On the horizon, you can spot Elba Island, still a prison (just ask Napoleon), though there is now a worthy project to train inmates in the intricacies of grape growing. The winds off the Tyrrhenian and Ligurian Seas are salty and insistent; there is less room for error here than many of Bolgheri’s wineries seem to admit. I’ve drunk, actually, more wincingly tasted piercingly tannic wines here; no amount of cellaring will soften them. But that’s what makes the great estates so damned great. Their wines are powerful, compact, hard, okay, they’re most often hard and in need of cellaring, but they can have balance. It all comes down to climate – if you are too close to the sea, you will rarely ripen those vicious, vindictive tannins. Find a sheltered spot where the sun can radiate, or where the ocean winds can’t quite penetrate, and you could create a wine unlike any other. And some do.
Ornellaia e Masseto
Just three miles from the sea, with the Apennine Mountains beckoning to the distant east, the elevations may not seem significant in Bolgheri but that bit of altitude is crucial. Ornellaia is labeled as a Bolgheri Superiore but only because it is aged for two years before release. That’s not why you’re drinking Ornellaia, if you’re lucky enough to have some. In 1981, it was planted to 80 percent Cabernet Sauvignon, 15 percent Merlot and 5 percent Cabernet Franc. As plantings continued proportions changed; in 2003, Petit Verdot was added and, since then, Cabernet Sauvignon and Merlot dominate the blend of the four.
Axel Heinz is winemaker at Ornellaia as well as Masseto, where 100% Merlot reaches Petrus like intensity and prices. Both vineyards benefit from proximity to the sea, but Masseto is particularly situated to smooth out the climatic extremes, leading to a tension between opulence and freshness. The 17-acre vineyard, starting at an elevation of 400 feet is of three pieces:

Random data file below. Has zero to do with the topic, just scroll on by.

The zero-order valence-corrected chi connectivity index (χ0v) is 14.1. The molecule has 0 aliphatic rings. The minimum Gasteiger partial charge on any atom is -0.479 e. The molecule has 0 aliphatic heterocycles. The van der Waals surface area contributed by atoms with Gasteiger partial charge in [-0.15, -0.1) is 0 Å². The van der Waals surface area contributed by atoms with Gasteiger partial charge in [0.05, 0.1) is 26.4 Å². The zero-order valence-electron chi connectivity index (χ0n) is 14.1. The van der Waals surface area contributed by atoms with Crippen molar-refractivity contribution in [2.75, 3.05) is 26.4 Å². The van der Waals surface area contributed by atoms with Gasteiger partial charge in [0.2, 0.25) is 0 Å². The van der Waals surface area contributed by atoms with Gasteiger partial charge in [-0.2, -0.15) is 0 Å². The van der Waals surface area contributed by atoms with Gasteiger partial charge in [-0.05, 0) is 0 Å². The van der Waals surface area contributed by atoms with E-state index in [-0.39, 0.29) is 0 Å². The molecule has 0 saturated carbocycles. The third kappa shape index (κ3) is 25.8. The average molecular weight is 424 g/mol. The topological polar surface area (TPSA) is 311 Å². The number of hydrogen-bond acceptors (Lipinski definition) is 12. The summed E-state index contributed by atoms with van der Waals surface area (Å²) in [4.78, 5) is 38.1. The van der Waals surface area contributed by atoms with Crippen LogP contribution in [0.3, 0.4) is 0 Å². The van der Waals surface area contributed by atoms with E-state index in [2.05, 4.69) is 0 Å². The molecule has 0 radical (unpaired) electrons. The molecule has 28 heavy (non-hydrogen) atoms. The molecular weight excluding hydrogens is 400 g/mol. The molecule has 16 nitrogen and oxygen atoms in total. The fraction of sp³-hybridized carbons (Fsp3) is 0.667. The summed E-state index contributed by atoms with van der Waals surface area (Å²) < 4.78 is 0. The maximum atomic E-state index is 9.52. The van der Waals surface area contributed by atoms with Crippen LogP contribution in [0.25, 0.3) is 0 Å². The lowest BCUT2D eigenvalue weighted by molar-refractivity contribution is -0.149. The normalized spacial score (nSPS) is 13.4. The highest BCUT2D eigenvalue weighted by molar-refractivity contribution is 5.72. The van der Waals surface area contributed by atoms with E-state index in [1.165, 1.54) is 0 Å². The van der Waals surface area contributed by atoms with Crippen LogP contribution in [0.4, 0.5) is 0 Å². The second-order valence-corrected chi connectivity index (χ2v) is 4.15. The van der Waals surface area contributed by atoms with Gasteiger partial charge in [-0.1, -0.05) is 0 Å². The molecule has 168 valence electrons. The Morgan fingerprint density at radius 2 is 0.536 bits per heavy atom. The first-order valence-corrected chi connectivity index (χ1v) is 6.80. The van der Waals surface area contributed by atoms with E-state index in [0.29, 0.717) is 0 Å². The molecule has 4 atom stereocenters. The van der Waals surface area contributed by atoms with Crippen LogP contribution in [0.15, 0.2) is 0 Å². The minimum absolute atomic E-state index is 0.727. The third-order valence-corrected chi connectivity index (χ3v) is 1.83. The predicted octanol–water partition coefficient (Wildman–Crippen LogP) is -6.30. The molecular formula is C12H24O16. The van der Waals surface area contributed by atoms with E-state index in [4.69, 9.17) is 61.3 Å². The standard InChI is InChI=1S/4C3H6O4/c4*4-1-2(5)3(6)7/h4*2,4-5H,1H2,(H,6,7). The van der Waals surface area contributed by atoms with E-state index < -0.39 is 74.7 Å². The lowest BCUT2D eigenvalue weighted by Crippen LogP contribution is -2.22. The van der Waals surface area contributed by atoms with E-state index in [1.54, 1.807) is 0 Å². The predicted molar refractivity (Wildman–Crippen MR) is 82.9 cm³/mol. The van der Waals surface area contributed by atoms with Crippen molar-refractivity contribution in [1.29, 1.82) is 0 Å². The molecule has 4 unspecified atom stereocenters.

At the top of the hill is the Masseto Alto; it has shallower soils that are both sandy and quite rocky. This portion is usually picked first and Heinz describes it as “more linear and dense and less opulent”. In the middle is the Masseto Centrale, it has the highest percentage of blue Pliocene clay. “It is the sole and spine”, Heinz says, “with great concentration and power, and an imposing tannic structure.” At the bottom is the Masseto Junior; it’s 10 years younger and he calls the wines “lighter and by themselves featureless.” But they act to smooth out the tannins of the other blocks and “they contribute substantially to the delicacy of the fabric.” There can be two or three weeks between harvest for each of these blocks and each is aged separately before the blends are created.
Other wines of the estate are quite attractive: Massetino is less expensive than Masseto but might be harder to find (it has a touch of Cabernet Franc in it too). From Ornellaia, Le Serre Nuove dell'Ornellaia, usually has more Merlot than its big brother, and less new oak; the same can be said of Le Volte dell'Ornellaia. Poggio alla Gazze dell'Ornellaia is mostly Sauvignon Blanc; it can be sexy and expressive. And if you visit the estate, try Ornus dell'Ornellaia, a late-harvest, barrel-fermented Petit Manseng.